Every year, the Tax Foundation calculates when Tax Freedom Day arrives. This year, it’s April 18, five days later than in 2012:

Tax Freedom Day is the day when the nation as a whole has earned enough money to pay its total tax bill for the year. A vivid, calendar based illustration of the cost of government, Tax Freedom Day divides all federal, state, and local taxes by the nation’s income. In 2013, Americans will pay $2.76 trillion in federal taxes and $1.45 trillion in state taxes, for a total tax bill of $4.22 trillion, or 29.4 percent of income. April 18 is 29.4 percent, or 108 days, into the year.

The tax increases in the fiscal cliff deal are pushing back the date, among other factors:

Tax Freedom Day is five days later than last year, due mainly to the fiscal cliff deal that raised federal taxes on individual income and payroll. Additionally, the Affordable Care Act’s investment tax and excise tax went into effect. Finally, despite these tax increases, the economy is expected to continue its slow recovery, boosting profits, incomes, and tax revenues.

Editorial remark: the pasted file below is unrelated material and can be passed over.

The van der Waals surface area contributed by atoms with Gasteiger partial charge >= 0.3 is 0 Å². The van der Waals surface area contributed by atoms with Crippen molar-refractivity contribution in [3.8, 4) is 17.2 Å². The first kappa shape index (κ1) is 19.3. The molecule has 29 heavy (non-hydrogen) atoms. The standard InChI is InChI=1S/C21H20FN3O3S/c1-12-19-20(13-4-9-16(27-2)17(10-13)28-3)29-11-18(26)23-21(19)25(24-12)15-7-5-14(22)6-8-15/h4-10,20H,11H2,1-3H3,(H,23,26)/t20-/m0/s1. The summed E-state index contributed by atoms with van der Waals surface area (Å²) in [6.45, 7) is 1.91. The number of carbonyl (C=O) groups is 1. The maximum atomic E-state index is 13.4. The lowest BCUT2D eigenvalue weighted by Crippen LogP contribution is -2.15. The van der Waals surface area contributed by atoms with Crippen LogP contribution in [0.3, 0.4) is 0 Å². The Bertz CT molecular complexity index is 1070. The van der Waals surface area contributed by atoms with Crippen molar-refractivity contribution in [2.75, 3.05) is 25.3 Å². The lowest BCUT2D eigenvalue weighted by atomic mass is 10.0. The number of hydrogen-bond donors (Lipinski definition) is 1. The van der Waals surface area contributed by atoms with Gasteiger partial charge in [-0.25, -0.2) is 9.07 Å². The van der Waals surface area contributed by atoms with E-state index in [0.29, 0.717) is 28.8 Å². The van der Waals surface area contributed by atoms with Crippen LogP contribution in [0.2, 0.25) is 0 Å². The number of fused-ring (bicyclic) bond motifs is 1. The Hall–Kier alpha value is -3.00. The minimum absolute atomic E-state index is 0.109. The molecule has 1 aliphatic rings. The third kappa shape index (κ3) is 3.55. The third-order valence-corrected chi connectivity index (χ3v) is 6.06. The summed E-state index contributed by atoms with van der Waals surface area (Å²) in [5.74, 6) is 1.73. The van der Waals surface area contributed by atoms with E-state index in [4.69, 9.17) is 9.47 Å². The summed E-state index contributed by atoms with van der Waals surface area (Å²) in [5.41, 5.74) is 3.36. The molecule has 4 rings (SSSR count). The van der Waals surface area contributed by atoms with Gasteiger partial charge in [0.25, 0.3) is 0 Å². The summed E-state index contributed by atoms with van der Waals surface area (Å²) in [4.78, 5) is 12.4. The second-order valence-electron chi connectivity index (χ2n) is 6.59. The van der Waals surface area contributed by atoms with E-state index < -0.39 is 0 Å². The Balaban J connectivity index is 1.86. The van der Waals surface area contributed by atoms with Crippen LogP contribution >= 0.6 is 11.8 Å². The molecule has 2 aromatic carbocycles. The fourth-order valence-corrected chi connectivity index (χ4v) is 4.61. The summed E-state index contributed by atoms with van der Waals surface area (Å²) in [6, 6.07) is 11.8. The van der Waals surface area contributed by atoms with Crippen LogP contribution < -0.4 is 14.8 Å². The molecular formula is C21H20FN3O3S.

Surprisingly, this is the good news, comparatively speaking. If federal borrowing was accounted for, it would take 21 more days to match the federal government’s total expenditures.

Interestingly, the Tax Foundation found on Page 2 of this this PDF the length of time to pay taxes was much shorter prior to World War II. It was only during and after the war that more taxes were added at the state and local level, according to the Foundation, and massive economic growth combined with the Kennedy tax cut of 1964 “pushed personal income taxes into higher brackets.”

The report is short, and worth reading in full. Here are two points:

First, personal income taxes go up when the economy improves because of our progressive tax system. The more you make, the higher percentage you pay  for the last “bracket” of your income. Making the system less progressive would lead to an earlier Tax Freedom Day – and, thus, individual freedom day, since more of your income is yours.

Second, Tax Freedom Day would come a lot earlier if the federal government engaged only in constitutionally-valid spending. With less spending would come fewer claims by politicians that they need more of our money, and thus our tax rates, including the number and types of taxes, would be lower.